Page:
August 1, 2008
Fish of All Sizes Now Hanging Around the Piers Catch
By DAMON TATUMDAMON TATEM
BEACH, PIER AND BRIDGE FISHING
Piers along the northern beaches of the Outer Banks should offer a mix of small and large fish this week.
Pier anglers should land quite a few small croaker, spot running 3 to 4 fish per pound, and some sand perch. Some pigfish, pinfish and sea mullet also should appear.
Most of these small bottom-feeding fish will be taken on small No. 4 to 6 hooks baited with bloodworms, fresh shrimp or artificial bloodworms. There is no size or creel limit on bottom fish such as spot, croaker and sea mullet, but anglers should keep what they intend to use.
Clear water inshore along the beach should produce early morning and late afternoon runs of tailor bluefish and Spanish mackerel. Most of these aggressive fish will be caught on Gotcha lures in a variety of colors. Steel leaders are a must for blues and also for Spanish mackerel, as these species have very sharp teeth and make quick work of monofilament leaders.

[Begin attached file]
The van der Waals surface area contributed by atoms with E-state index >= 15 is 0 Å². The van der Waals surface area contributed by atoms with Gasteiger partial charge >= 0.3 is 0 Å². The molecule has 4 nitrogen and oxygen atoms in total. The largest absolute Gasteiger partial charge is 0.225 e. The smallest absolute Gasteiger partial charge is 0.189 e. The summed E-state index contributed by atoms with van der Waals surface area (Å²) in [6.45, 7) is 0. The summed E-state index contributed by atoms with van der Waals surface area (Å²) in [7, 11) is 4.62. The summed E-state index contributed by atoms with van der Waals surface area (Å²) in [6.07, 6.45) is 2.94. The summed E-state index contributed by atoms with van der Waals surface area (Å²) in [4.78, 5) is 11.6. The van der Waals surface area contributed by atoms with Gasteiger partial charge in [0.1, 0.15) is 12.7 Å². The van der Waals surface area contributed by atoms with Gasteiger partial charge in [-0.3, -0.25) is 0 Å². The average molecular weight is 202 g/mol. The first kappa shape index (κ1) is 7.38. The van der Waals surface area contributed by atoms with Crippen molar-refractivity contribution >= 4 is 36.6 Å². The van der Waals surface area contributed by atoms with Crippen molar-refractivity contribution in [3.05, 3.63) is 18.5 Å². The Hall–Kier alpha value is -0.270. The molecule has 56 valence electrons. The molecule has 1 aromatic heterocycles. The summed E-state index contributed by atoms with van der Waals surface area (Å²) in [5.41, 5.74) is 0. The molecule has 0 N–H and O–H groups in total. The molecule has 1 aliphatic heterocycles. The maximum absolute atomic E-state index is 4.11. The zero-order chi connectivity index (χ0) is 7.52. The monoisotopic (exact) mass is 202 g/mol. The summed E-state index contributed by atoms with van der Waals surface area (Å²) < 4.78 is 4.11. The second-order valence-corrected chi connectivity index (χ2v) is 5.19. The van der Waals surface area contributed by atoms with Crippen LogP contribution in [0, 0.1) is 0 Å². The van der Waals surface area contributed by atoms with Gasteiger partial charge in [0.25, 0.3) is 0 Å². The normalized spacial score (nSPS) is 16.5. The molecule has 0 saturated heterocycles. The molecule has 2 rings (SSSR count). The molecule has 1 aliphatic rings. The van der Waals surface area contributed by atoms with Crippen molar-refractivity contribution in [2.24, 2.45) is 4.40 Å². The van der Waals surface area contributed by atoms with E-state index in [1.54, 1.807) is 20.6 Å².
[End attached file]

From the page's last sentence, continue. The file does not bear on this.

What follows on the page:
Anglers can keep 15 bluefish per person per day with no more than five greater than 24 inches in total length. There is no minimum size limit on bluefish. Fifteen Spanish mackerel can be kept per person per day, 12 inches or larger in fork length.
Total length is measured from the tip of the snout with the mouth closed to the top of the compressed tail. Fork length is measured from the tip of the snout to the middle of the fork in the tail.
When the water is clear, speckled trout should be landed off and on by anglers using soft plastic lures fished close to the shoreline. Early morning is the most productive time for speckled trout.
Quite a few small flounder will be hooked and released, and a fair number of keeper flounder should be taken. Most of the nice- sized flounder will be decked by anglers using live minnows fished close to the pier pilings near the surf line. Anglers can keep eight flounder 15 1/2 inches or larger in total length.
Pier jockeys using live bait such as bluefish and menhaden should see some big fish action when warm, clear Gulf Stream water is pushed inshore by easterly winds. Cobia, king mackerel, jack crevalle, and even barracuda and small dolphin could be caught from piers.